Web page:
AFLW here to stay despite AFL cost cutting
The AFL says the AFLW competition is one of the key drivers of growth and recovery post-coronavirus rather than a $22.4 million expense that should be abandoned next year.
The AFL remains fiercely committed to its women's competition despite NRL clubs getting cold feet on NRLW teams and massive cost-cutting across the AFL industry.
AFL chief executive Gillon McLachlan will back his legacy project to the hilt given he says the league's AFLW competition is one of the few areas of massive growth and commercial opportunity in the next decade.
He sees it as a generational play similar to the expansion clubs that will allow the AFL to grow its support base across the community in a time when it will need to continue growing its revenue.
Women accounted for 34 per cent of total participation in 2019, with the total number of women's teams growing 16 per cent to 2609 sides.
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The AFL told the Herald Sun: "Both our Chairman and CEO have been clear that we went into this crisis with 18 AFL clubs and 14 AFLW teams and that we will come out the other side with 18 clubs and 14 AFLW teams".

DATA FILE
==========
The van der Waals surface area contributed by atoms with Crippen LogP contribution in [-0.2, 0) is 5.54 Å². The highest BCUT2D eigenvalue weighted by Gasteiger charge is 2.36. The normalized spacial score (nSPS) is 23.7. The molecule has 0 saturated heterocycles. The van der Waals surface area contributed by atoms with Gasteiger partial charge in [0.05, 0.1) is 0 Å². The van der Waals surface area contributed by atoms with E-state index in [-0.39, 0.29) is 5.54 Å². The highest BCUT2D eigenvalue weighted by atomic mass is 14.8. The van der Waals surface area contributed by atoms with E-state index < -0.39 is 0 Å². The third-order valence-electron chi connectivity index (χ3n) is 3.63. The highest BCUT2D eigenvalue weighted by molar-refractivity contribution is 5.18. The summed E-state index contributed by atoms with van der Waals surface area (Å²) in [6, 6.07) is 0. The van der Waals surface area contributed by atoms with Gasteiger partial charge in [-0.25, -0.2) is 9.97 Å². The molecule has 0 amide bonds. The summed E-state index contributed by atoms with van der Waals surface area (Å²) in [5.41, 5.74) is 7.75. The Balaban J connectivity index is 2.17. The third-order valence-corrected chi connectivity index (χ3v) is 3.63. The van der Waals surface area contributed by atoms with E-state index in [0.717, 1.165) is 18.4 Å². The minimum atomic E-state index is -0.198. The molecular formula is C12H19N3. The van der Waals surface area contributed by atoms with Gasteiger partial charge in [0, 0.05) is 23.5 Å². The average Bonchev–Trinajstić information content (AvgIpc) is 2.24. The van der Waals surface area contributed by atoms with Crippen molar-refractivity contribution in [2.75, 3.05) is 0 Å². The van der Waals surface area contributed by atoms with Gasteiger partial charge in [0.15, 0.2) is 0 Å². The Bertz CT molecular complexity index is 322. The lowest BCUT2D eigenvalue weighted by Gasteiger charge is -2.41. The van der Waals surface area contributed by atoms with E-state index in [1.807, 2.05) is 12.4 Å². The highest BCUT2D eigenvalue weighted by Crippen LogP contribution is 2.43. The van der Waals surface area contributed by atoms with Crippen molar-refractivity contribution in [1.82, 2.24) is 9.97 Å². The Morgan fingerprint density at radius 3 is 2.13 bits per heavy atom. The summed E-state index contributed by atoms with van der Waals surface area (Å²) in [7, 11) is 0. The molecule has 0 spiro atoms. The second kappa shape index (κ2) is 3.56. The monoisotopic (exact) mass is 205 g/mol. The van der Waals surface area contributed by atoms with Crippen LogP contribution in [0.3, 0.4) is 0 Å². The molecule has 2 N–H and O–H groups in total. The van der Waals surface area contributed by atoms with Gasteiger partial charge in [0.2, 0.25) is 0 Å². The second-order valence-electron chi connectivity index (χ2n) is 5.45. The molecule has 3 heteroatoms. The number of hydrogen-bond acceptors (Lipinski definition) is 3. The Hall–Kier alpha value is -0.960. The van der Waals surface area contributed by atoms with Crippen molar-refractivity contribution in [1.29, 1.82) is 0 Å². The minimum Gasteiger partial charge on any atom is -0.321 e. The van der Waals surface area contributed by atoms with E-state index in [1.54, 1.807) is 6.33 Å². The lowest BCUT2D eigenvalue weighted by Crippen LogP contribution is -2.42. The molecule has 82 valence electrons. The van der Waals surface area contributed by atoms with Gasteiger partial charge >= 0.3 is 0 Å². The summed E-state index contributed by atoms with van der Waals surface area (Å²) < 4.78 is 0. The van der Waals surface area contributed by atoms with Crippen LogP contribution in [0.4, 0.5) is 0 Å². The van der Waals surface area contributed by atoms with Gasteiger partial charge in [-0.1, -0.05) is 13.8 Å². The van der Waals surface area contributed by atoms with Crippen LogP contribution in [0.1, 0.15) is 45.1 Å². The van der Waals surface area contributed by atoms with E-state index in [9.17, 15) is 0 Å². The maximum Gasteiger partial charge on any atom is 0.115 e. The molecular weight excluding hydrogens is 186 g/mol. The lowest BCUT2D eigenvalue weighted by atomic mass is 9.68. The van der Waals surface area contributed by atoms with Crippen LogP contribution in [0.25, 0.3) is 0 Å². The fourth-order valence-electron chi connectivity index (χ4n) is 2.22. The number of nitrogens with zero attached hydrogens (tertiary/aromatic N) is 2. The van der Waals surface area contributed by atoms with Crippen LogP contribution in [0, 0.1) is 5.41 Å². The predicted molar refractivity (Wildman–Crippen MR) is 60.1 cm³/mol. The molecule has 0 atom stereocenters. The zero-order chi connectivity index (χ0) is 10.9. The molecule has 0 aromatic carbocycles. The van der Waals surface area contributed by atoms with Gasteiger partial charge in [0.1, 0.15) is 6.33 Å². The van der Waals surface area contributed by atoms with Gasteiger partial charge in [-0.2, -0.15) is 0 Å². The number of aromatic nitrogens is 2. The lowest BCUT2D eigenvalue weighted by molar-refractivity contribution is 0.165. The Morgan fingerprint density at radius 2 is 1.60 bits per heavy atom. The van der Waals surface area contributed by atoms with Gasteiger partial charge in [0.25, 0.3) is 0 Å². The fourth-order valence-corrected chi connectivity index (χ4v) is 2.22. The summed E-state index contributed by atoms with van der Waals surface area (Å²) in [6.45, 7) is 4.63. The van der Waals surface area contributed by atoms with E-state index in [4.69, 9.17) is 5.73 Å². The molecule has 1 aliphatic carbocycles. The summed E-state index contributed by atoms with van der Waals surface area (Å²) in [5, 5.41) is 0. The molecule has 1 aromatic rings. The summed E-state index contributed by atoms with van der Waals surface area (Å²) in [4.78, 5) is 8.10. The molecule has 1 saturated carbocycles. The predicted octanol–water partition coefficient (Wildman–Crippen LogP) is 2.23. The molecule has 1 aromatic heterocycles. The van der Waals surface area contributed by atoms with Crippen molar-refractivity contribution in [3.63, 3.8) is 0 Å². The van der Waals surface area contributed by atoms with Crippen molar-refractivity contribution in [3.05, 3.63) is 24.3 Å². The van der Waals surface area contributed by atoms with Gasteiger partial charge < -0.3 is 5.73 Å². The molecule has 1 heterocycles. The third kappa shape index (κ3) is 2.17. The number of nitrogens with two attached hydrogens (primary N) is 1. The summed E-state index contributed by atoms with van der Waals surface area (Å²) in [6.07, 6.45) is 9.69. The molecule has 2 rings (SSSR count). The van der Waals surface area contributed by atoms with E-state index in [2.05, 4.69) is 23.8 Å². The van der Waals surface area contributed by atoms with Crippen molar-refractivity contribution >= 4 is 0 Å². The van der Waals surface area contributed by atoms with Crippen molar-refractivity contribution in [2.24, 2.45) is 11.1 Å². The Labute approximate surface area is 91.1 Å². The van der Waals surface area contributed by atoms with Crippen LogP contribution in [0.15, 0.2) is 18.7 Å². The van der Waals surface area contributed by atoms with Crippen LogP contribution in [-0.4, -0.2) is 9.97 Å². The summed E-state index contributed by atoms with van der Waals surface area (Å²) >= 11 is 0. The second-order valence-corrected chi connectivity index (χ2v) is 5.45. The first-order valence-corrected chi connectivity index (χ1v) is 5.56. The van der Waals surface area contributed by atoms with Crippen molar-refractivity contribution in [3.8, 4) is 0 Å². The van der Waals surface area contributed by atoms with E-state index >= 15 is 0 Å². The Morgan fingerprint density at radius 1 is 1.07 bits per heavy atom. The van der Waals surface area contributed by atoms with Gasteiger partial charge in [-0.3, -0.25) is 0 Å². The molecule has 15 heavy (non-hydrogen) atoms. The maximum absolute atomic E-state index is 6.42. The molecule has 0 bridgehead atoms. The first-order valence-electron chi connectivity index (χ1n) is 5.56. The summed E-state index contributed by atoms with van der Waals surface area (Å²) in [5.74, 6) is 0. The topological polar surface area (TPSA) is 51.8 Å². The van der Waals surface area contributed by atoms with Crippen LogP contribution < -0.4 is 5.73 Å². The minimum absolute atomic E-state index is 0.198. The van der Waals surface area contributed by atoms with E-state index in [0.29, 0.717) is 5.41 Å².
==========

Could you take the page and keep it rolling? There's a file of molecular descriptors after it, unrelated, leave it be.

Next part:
A league that will need to pay off up to $600 million in the next decade believes the women's game and what it represents will underpin growth in membership, ticket sales, sponsorship and government infrastructure spending.
The league was set to spend $22.4 million on its competition in 2020 - up from $16.4 million in 2019 - with no broadcast revenue or ticket sales for the competition so far.
But companies including BHP and Chemist Warehouse have specifically invested in women's football and its pathways given the inclusive message of female sport.
AFL commission boss Richard Goyder admitted as the league recorded a $27.9 million profit that the men's competition was strong "but the desire of women and girls to be part of our game at every level drives our growth."
NRL's Sydney Roosters will not take part in next year's NRLW league, with some alarmist reports AFL clubs are considering walking away from their teams given the costs involved.
But while clubs could prune their VFLW sides which cost up to $400,000 to run, AFL powerbrokers McLachlan and Goyder see AFLW as one of the key players in the post-coronavirus resurgence.
Collingwood president Eddie McGuire has backed the women's game as the biggest potential area for growth in the AFL.
"It has absolutely made football so much money over the last three years. Seriously, you would not know how much money. It's going to be an absolute revolution for our game. It's the next stage," he said last month.
"Women are not being carried along by the AFL. Quite the opposite. The are propelling this game to new heights. Memberships everywhere are up, Collingwood now is 50/50 memberships with women. You will never get a dollar of government money for any infrastructure build unless you have got female sports involved."